Terrorism and International Politics: The XXI Century
Nowadays, Islamic terrorist organizations are discussed within a context of how international terrorists undermine world’s security, even though the ideology of these organizations has nothing to do with internationalism. In its turn, such blend of ideas creates a certain paradox – despite the fact that terrorist organizations did proclaim their goal to be the “liberation of proletariat in the whole world”, these organizations’ activities have traditionally been thought of as the ones representing a threat only to the countries of their origin, rather than to international community. On the other hand, such Islamic terrorist organizations as Al-Qaeda, which had repeatedly proclaimed their operating agenda to be strictly concerned with liberation of Palestine from Israeli’s unlawful occupation, are being commonly discussed as the part of “global Jihadist movement”.
DISCUSSION SECTION: TERRORISM
Terrorism can be best described as a barbaric type of warfare, which does not make the latter less operationally effective, though – and this is only the thing that counts. Apparently, the true motivations behind contemporary terrorism can no longer be discussed within a framework of conventional international relation theories. The obvious reason for the impossibility to track the modern terrorism is that the theories concerning terrorism are based on assumption that states remain the legitimate players on geopolitical arena, while in fact – it is only a matter of time before the very notion of “state” would become an anachronism. The next part of this paper will be dedicated to substantiating the validity of this suggestion to even further degree. U.S. State Department defines terrorism as “politically motivated violence perpetrated against non-combatant targets” (Cirincione, 2002, p. 54); yet, this definition does not clarify why in the course of recent decades citizens in Western countries started to think of international terrorism as of a clear and constant threat to their lives. After all, law enforcement agencies would not stand great challenge once they start working on an efficient scheme on how to deal with terrorist-minded “fighters for freedom” effectively. Such agencies proved themselves quite capable of discovering and upsetting terrorists’ plans in the past. For example, in seventies, it had only taken three years for the German police to completely eliminate such a notorious terrorist organization as RAF (Rote Armee Fractionen), the members of which had participated in bombing of supermarkets, hijacking planes and killing their political opponents (Healy et al., 2002).
The “globalized” socio-political reality can be explained as:
1) The process of independent countries’ national sovereignty being undermined by promoters of globalization;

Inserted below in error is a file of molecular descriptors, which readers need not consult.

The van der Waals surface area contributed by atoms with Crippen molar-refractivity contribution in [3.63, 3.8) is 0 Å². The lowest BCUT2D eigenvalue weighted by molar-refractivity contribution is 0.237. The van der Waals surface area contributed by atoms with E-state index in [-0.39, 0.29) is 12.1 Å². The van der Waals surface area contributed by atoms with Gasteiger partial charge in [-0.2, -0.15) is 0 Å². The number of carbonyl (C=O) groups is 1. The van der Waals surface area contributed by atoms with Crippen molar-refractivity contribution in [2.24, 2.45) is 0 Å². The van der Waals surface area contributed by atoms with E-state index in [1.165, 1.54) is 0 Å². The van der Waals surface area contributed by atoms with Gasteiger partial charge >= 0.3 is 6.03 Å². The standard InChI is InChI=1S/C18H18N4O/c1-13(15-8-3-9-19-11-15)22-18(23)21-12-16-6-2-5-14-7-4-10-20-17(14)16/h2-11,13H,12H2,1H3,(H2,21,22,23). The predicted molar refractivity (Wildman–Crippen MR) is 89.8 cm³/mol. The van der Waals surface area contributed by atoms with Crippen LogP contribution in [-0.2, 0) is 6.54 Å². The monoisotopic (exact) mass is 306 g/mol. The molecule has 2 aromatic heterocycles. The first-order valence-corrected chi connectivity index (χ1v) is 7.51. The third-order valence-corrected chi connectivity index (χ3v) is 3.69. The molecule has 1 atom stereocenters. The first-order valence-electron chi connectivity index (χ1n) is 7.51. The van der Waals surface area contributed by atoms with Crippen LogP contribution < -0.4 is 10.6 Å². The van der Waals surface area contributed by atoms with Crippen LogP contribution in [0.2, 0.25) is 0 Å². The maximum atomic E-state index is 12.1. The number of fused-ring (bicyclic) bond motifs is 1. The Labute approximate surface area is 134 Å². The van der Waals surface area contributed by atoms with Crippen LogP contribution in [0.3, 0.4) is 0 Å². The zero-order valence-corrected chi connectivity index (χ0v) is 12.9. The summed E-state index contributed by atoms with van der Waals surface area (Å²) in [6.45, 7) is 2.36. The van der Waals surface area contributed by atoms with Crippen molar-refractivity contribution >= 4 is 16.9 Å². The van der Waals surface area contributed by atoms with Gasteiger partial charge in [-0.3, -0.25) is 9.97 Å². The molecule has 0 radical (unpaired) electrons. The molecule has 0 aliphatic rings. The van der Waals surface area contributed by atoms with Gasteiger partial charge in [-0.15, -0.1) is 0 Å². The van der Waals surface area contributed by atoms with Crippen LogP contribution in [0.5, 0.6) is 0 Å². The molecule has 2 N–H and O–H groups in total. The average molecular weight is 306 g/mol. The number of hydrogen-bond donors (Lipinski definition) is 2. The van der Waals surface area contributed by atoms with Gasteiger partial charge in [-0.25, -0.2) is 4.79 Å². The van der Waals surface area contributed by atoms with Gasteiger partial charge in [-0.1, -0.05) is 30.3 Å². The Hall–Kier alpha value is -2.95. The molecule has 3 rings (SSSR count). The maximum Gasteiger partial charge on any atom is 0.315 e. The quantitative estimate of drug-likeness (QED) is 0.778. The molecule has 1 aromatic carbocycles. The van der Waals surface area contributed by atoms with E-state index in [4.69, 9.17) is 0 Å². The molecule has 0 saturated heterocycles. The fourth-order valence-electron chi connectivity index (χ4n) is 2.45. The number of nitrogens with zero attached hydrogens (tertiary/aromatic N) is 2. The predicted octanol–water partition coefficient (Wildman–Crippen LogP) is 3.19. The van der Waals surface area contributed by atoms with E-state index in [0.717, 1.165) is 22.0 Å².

2) The process of Western societies’ demographic fabric undergoing a dramatic transformation, due to “multiculturalism”;
3) The fact that political dynamics on international arena is now best described in terms of “communities” vs. “states”, rather than “states” vs. “states”, as it used to be the case before the advent of globalization.
What it means is that, nowadays, the process of political governing in Western countries becomes increasingly anonymous – for example, when riot police is being sent to fight protesters (which happens often in Western countries), no politician will ever take a responsibility for it (Huddy et al., 2002). The government (bureaucracy) exercises political violence against citizens, while citizens are unaware of the fact who gives the actual orders. The community, on the other hand, does not consider an “anonymous” form of governing as legitimate, which is why it prefers to live by its own rules, while responding to governmental violence with its own violence (Mishal and Morag, 2002).
The most obvious effect of continuous process of globalization is the fact that such international organizations as UN, WTO, E.U., UNESCO etc., which consist of nonelected and anonymous bureaucrats, are being gradually turned into quasi-states of their own, with the governments of formally independent countries openly proclaiming their intention to act as the puppets of “world’s government” in the future. However, the process of globalization did not reduce the rates of politically motivated violence in the world. On the contrary, nowadays, world media never cease reporting the news about terrorist bombings, which occur almost on daily basis. Thus, it will only be logical to assume that in the near future, world’s military conflicts and the governmental struggle against terrorist activities would be best described in terms of “states/bureaucracy” vs. “communities”. There are many good reasons to think that conceptual transformation of the term “warfare” has already begun (Chanley, 2002).